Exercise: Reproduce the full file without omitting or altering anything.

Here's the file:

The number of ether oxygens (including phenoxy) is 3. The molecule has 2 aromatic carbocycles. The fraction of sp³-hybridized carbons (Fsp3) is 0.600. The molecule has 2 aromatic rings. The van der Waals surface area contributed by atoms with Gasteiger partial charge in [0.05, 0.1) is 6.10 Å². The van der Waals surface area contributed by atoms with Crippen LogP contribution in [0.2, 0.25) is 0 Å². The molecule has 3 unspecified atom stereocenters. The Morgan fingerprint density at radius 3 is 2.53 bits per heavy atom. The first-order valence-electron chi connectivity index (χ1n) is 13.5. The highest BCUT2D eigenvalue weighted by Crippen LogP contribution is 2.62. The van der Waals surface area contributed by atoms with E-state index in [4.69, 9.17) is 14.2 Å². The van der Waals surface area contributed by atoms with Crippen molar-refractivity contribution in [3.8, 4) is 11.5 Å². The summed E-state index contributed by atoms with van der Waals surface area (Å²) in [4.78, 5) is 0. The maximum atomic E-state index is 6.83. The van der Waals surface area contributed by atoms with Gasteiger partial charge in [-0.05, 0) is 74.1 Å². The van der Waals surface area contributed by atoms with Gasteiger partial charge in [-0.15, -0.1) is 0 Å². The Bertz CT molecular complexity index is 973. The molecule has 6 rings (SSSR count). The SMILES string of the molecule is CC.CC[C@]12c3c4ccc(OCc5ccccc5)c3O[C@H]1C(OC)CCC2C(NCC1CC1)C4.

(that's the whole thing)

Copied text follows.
The number of ether oxygens (including phenoxy) is 3. The molecule has 2 aromatic carbocycles. The fraction of sp³-hybridized carbons (Fsp3) is 0.600. The molecule has 2 aromatic rings. The van der Waals surface area contributed by atoms with Gasteiger partial charge in [0.05, 0.1) is 6.10 Å². The van der Waals surface area contributed by atoms with Crippen LogP contribution in [0.2, 0.25) is 0 Å². The molecule has 3 unspecified atom stereocenters. The Morgan fingerprint density at radius 3 is 2.53 bits per heavy atom. The first-order valence-electron chi connectivity index (χ1n) is 13.5. The highest BCUT2D eigenvalue weighted by Crippen LogP contribution is 2.62. The van der Waals surface area contributed by atoms with E-state index in [4.69, 9.17) is 14.2 Å². The van der Waals surface area contributed by atoms with Crippen molar-refractivity contribution in [3.8, 4) is 11.5 Å². The summed E-state index contributed by atoms with van der Waals surface area (Å²) in [4.78, 5) is 0. The maximum atomic E-state index is 6.83. The van der Waals surface area contributed by atoms with Gasteiger partial charge in [-0.05, 0) is 74.1 Å². The van der Waals surface area contributed by atoms with Gasteiger partial charge in [-0.15, -0.1) is 0 Å². The Bertz CT molecular complexity index is 973. The molecule has 6 rings (SSSR count). The SMILES string of the molecule is CC.CC[C@]12c3c4ccc(OCc5ccccc5)c3O[C@H]1C(OC)CCC2C(NCC1CC1)C4.